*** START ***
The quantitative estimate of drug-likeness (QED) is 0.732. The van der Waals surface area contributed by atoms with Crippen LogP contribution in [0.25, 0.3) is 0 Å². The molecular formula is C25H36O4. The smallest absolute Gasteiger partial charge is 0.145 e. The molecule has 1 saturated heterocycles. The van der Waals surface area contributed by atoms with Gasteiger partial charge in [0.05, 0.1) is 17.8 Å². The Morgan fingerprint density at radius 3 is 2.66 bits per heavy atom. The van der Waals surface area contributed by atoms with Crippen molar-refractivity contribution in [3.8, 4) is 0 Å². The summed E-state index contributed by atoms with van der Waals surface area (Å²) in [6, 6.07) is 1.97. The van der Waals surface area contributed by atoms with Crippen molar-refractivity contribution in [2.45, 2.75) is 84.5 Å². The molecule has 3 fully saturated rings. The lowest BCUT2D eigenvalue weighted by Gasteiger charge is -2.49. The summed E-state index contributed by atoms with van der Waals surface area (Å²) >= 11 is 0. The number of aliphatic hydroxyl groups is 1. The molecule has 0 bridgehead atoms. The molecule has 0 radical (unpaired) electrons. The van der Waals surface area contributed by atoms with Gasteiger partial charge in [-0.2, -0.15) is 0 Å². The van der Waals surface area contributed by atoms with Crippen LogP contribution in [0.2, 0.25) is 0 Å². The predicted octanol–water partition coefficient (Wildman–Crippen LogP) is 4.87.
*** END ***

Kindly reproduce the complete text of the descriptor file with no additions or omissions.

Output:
The quantitative estimate of drug-likeness (QED) is 0.732. The van der Waals surface area contributed by atoms with Crippen LogP contribution in [0.25, 0.3) is 0 Å². The molecular formula is C25H36O4. The smallest absolute Gasteiger partial charge is 0.145 e. The molecule has 1 saturated heterocycles. The van der Waals surface area contributed by atoms with Gasteiger partial charge in [0.05, 0.1) is 17.8 Å². The Morgan fingerprint density at radius 3 is 2.66 bits per heavy atom. The van der Waals surface area contributed by atoms with Crippen molar-refractivity contribution in [3.8, 4) is 0 Å². The summed E-state index contributed by atoms with van der Waals surface area (Å²) in [6, 6.07) is 1.97. The van der Waals surface area contributed by atoms with Crippen molar-refractivity contribution in [2.45, 2.75) is 84.5 Å². The molecule has 3 fully saturated rings. The lowest BCUT2D eigenvalue weighted by Gasteiger charge is -2.49. The summed E-state index contributed by atoms with van der Waals surface area (Å²) >= 11 is 0. The number of aliphatic hydroxyl groups is 1. The molecule has 0 bridgehead atoms. The molecule has 0 radical (unpaired) electrons. The van der Waals surface area contributed by atoms with Gasteiger partial charge in [-0.2, -0.15) is 0 Å². The van der Waals surface area contributed by atoms with Crippen LogP contribution in [0.2, 0.25) is 0 Å². The predicted octanol–water partition coefficient (Wildman–Crippen LogP) is 4.87.